Considerations of IoT Company Services and Offerings

asentria siteboss

When people think of an IoT company, many people probably start with an idea of an impressive-looking cloud-based software showing all their sites that enables many future-looking applications. The “sensors” reporting to the software are a relative afterthought and don’t consider how complex the task is to acquire and normalize the data from the sites. It is evident when customers have failed when they’ve tried to use solutions that are not specific to telecom sites, like building automation IoT solutions.

We have seen a case where an “IoT provider” tried to provide a solution to measure diesel fuel levels across many cell sites. They had a small communication device and were somewhat dismayed by the fact that the diesel tanks were not all of the same size, shape and had different mounting methods for their sensor. It was questionable whether it was worth traveling to every site and installing if all the solution would tell you was the diesel fuel level. To make valuable decisions or take valuable actions, you’d most often want to know more than just any single variable from a site.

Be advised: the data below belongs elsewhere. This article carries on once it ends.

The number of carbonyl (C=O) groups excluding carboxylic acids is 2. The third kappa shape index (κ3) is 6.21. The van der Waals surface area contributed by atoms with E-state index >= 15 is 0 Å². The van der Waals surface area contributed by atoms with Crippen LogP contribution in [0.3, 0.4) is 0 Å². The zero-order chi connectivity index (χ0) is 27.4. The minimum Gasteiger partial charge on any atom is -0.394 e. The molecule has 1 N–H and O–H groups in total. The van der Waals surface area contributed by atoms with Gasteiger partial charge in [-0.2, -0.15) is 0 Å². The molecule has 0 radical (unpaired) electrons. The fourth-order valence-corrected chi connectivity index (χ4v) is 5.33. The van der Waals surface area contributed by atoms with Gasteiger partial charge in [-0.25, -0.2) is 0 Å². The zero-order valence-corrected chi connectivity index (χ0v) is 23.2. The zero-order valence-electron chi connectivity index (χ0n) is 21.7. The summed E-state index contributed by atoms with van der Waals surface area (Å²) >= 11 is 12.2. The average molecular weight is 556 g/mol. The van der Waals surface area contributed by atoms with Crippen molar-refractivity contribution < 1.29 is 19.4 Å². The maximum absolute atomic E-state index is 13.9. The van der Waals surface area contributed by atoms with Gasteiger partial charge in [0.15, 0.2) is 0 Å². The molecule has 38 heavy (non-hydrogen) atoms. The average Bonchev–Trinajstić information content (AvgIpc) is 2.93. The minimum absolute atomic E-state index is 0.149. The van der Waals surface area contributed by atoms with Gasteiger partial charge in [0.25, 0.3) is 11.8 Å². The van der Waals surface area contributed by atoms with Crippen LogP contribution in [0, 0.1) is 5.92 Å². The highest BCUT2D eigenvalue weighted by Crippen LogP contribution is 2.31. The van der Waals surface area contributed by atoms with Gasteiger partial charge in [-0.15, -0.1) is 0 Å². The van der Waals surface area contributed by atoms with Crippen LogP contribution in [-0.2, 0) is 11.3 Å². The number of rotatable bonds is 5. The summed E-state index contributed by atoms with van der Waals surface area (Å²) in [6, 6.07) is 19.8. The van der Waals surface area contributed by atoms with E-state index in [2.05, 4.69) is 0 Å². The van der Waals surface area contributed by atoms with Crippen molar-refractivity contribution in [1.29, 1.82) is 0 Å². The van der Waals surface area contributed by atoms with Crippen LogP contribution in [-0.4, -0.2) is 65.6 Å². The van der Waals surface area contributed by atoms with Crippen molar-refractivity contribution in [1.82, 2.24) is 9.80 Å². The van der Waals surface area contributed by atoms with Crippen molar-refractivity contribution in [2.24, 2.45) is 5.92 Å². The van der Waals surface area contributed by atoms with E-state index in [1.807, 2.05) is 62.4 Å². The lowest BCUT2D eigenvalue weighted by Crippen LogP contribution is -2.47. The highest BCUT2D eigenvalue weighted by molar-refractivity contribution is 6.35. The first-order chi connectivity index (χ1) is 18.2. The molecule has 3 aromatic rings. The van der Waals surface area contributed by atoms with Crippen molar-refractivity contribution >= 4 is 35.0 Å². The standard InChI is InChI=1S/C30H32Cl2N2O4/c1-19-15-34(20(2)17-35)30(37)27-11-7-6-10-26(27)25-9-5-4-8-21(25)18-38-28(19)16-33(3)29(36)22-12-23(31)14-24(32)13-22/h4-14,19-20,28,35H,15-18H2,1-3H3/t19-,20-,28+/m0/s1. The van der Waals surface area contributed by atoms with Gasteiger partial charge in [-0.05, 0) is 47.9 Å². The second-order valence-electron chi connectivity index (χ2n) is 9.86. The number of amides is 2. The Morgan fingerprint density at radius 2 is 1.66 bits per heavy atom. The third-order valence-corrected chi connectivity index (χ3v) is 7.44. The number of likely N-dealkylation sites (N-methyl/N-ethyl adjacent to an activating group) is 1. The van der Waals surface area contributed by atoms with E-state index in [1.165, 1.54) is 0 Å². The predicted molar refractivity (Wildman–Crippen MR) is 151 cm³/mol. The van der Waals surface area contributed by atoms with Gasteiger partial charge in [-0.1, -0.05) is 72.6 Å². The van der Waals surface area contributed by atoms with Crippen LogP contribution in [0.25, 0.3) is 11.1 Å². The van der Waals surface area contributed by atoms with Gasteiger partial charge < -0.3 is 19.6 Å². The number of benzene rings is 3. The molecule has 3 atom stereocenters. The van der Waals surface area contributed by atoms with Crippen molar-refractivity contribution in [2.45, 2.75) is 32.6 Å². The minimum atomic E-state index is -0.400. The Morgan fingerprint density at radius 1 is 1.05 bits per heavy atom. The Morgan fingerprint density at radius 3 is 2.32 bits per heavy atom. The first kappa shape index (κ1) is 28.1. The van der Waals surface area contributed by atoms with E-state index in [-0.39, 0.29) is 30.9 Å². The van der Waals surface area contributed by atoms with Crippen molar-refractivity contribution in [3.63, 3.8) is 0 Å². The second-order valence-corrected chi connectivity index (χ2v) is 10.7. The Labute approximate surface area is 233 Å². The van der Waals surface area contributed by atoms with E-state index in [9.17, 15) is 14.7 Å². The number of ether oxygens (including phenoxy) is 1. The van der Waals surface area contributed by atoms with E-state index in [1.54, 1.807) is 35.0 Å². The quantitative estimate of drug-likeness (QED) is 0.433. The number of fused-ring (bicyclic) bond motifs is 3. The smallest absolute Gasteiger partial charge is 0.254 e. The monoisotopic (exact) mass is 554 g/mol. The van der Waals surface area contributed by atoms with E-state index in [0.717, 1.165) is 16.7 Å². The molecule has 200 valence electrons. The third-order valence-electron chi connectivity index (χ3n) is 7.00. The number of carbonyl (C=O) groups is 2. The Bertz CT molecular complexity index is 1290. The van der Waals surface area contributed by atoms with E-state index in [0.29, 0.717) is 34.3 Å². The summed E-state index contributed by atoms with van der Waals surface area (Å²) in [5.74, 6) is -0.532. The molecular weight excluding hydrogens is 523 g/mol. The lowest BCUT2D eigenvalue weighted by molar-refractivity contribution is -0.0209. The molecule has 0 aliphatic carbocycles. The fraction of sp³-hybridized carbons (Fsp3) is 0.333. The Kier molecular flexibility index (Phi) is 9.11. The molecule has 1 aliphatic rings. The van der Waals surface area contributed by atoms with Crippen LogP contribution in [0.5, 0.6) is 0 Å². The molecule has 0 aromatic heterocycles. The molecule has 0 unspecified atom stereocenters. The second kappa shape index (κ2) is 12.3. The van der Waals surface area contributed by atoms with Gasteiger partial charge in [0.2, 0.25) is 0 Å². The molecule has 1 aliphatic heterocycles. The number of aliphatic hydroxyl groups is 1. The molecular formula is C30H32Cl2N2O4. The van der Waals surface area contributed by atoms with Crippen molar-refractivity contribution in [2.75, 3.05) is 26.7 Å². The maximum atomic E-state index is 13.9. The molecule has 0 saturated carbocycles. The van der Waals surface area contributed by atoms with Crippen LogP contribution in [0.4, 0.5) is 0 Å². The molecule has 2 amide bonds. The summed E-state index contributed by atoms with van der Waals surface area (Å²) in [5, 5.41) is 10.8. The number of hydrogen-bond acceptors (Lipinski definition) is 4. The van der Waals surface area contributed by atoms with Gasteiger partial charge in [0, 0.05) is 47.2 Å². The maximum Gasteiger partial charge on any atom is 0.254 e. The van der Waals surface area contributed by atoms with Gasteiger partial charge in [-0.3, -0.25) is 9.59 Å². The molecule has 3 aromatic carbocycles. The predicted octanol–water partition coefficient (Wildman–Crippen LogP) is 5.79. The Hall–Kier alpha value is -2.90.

Ultimately, to do a cell site automation project across large numbers of sites, the cost of deploying a solution has to be justified by the value of the actions or decisions you can take using the solution. It’s all about this return-on-investment (ROI). In that regard, we do have our eyes on what the broader IoT industry is doing. We are creating new smaller hardware to meet more focused cell site automation applications. We’ve worked with cellular modems for many years but are working to create newer, more reliable, and cost-effective ways to communicate on cell modem networks. We’re looking at new northbound communication methods to communicate to a wider variety of software to manage the data from our devices. All of these improvements are driving in the direction of making our products look more like what people expect when you think of IoT.

Asentria is an IoT Company

Maybe we’ve played down how we ARE an IoT company because there has been so much unfulfilled hype regarding IoT. We were afraid that we’d be perceived as a theoretical solution when we’ve been providing solutions for 30 years. We fully deployed a cell modem solution to 18K sites for a US mobile network operator almost 10 years ago. Related strictly to wireless communication backhaul, we must have been among the first large scale deployments of that technology. On the other hand, maybe by being associated too closely with an M2M device, we’re in danger of being thought of as old fashioned or “not what the boss wants.” Many good ideas come from the IoT space, and we see opportunities to work with IoT platform companies as the specialized devices that go into telecom sites.

Asentria IS an IoT company. An IoT company specializing in cell site automation for the purpose of creating specific cell site IoT solutions and networks. Maybe it is time we embrace our roots.